VIFF chinoiserie: Taiwan island fever, mainland navel-gazing
Taiwan's Hsiao Ya-chuan upholds Hou Hsiao-hsien lineage; PRC documentarian world-premieres her narrative film debut; director-producer duo Nai An and Yang Mingming co-star in feminist tragicomedy
The English title sounds, at best, ironic: we rarely see these “girls” happy. Even the Chinese title, 柔情史 (literally “Tender History”) seems none too apt; plenty of history here – both familial and national – but not much tenderness. Mostly the co-stars verbally lacerate each other with the surgical precision of lifelong intimates.
Their cage bouts are interspersed, though, with sulks, maudlin pity plays, grudging mutual admiration for each others’ writing and commiseration for their respective romantic break-ups. Meanwhile they dodge the neighborhood snoops in the hutong, struggle to patch the leaks in their hovel and ponder the Hobson’s choices posed by encroaching slum clearance schemes. They take turns appeasing their creaky old Grandpa in hopes they’ll be bequeathed his upscale apartment when he finally dies.
The action unfolds against the backdrop of last year’s Communist Party Congress, with the capitol on virtual lockdown for Chinese president Xi Jinping’s coronation as leader-for-life. The visible police and military presence lend an extra note of claustrophobia.
So does the tight and largely static framing, highlighting every tic and blemish in close up. We come to relish the intermittent bursts of kinetic relief when the camera backs off to track Yang as she careens through the hutong lanes on her little skateboard/scooter in a (mildly) subversive assertion of freedom.
These characters are hardly winsome, despite their occasional attempts at cloying cutesiness. But they come off as entirely relatable – and brave – to anyone who knows modern Beijing and they’re grimly fascinating to anyone who does not. Whether inside or outside China, Girls Always Happy is an art house/festival product, made of, by and for intellectuals.
As is Lush Reeds, a self-regarding piece about an investigative reporter (Huang Lu) married to a jargon-babbling sociology professor (Lin Zheyuan) in the Yangtze river hub of Nanjing. Director Yang Yishu knows whereof she speaks, having produced a trio of documentaries about the Chinese heartland and taught at Nanjing University.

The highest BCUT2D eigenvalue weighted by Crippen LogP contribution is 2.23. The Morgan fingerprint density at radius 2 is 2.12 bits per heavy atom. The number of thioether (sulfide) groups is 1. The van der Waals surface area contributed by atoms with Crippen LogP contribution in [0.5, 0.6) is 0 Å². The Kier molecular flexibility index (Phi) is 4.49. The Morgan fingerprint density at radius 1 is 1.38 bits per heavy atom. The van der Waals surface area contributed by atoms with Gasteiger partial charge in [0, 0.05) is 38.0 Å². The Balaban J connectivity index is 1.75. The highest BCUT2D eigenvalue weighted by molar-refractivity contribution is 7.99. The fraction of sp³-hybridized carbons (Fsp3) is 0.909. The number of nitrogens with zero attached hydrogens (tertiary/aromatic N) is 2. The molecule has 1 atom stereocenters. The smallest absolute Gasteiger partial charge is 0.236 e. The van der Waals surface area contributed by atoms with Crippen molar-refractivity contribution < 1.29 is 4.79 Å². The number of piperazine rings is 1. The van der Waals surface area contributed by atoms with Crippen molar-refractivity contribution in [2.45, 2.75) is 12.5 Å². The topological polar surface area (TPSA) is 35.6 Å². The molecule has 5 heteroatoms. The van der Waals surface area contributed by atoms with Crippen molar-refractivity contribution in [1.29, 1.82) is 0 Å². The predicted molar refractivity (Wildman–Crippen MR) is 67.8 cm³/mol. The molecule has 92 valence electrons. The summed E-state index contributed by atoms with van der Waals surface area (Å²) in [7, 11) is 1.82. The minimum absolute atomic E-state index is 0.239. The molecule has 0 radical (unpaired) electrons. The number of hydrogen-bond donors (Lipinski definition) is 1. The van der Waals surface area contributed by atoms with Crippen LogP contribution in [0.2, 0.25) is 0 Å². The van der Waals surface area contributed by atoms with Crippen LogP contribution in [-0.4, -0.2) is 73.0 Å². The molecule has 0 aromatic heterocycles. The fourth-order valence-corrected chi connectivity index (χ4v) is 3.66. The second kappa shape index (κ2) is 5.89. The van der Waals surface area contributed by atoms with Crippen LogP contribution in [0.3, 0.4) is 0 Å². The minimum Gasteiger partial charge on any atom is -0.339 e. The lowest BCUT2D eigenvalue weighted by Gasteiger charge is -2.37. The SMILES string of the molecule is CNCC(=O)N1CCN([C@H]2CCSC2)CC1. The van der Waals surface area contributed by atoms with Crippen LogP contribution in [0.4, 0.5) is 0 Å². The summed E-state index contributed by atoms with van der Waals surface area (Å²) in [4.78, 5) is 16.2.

Yang’s active career since 2006 spans a decade of increasing authoritarianism in China – not for nothing has she now rebased herself in L.A. In Lush Reeds, her first fiction film, she reflects the slow strangulation of media independence in the character of a stuttering editor/bureaucrat and his careerist toadies.
Huang’s character, the film’s protagonist, pines in mute frustration as her stories are spiked and her investigative unit is shut down. Even her newlywed husband seems intent on scrapping elements of her prior life – her battered, trusty old suitcase or her sloppy-but-faithful old dog – as they move into an antiseptic high-rise apartment. With all the stress, she miscarries a baby.
Breaking out of the confines of the city, she follows a tenuous investigative lead into the marshy outback of the rural Yangtze basin. But the noble rustics prove obdurate, if not outright hostile and threatening, and the local bureaucrats are blandly obfuscatory.
She meets a mysterious pre-teen – her younger self? – who seems to have secret insights, and she attends an inconclusive séance by a brusque spirit medium. But ultimately she winds up thrashing around in circles through a maze of marsh grass.
It’s an all-too-familiar storyline of reporting in China, and would carry all the authority of real-life actuality if caught on the fly in a documentary. A fiction film, though, draws its authority more from the psychological realism of its characters, and the dialogue of Lush Reeds never quite rises to the occasion.
The film does succeed visually, however, in the contrast between the sterile, angular Nanjing scenes and the gnashing greenery of the swampland. Yang Yishu is a talent well worth following.